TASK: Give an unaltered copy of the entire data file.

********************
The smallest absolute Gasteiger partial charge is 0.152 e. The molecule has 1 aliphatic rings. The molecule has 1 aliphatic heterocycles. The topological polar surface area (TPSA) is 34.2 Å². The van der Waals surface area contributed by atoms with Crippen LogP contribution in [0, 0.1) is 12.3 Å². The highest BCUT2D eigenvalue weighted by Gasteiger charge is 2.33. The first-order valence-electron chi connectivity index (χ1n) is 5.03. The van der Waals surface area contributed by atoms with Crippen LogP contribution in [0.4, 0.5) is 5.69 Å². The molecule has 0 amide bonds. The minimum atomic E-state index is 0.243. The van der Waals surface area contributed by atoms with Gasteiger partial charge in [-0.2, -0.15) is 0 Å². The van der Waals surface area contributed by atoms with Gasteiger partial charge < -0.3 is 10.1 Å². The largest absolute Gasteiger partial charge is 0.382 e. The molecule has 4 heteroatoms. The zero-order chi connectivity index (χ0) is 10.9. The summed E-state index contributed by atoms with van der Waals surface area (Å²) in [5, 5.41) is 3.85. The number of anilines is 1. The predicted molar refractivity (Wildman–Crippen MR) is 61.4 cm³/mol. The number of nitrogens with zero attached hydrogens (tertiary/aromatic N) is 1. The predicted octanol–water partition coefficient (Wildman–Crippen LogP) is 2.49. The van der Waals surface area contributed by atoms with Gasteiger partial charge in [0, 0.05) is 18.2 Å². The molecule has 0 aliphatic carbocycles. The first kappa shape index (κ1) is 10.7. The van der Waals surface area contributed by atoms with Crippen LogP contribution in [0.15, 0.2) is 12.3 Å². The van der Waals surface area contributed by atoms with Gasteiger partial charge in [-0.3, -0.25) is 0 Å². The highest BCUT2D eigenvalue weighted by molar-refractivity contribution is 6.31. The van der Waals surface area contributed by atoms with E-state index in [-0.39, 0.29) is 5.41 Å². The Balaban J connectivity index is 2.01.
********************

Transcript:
The smallest absolute Gasteiger partial charge is 0.152 e. The molecule has 1 aliphatic rings. The molecule has 1 aliphatic heterocycles. The topological polar surface area (TPSA) is 34.2 Å². The van der Waals surface area contributed by atoms with Crippen LogP contribution in [0, 0.1) is 12.3 Å². The highest BCUT2D eigenvalue weighted by Gasteiger charge is 2.33. The first-order valence-electron chi connectivity index (χ1n) is 5.03. The van der Waals surface area contributed by atoms with Crippen LogP contribution in [0.4, 0.5) is 5.69 Å². The molecule has 0 amide bonds. The minimum atomic E-state index is 0.243. The van der Waals surface area contributed by atoms with Gasteiger partial charge in [-0.2, -0.15) is 0 Å². The van der Waals surface area contributed by atoms with Gasteiger partial charge < -0.3 is 10.1 Å². The largest absolute Gasteiger partial charge is 0.382 e. The molecule has 4 heteroatoms. The zero-order chi connectivity index (χ0) is 10.9. The summed E-state index contributed by atoms with van der Waals surface area (Å²) in [5, 5.41) is 3.85. The number of anilines is 1. The predicted molar refractivity (Wildman–Crippen MR) is 61.4 cm³/mol. The number of nitrogens with zero attached hydrogens (tertiary/aromatic N) is 1. The predicted octanol–water partition coefficient (Wildman–Crippen LogP) is 2.49. The van der Waals surface area contributed by atoms with Gasteiger partial charge in [0, 0.05) is 18.2 Å². The molecule has 0 aliphatic carbocycles. The first kappa shape index (κ1) is 10.7. The van der Waals surface area contributed by atoms with Crippen LogP contribution in [0.15, 0.2) is 12.3 Å². The van der Waals surface area contributed by atoms with Gasteiger partial charge in [-0.3, -0.25) is 0 Å². The highest BCUT2D eigenvalue weighted by molar-refractivity contribution is 6.31. The van der Waals surface area contributed by atoms with E-state index in [-0.39, 0.29) is 5.41 Å². The Balaban J connectivity index is 2.01.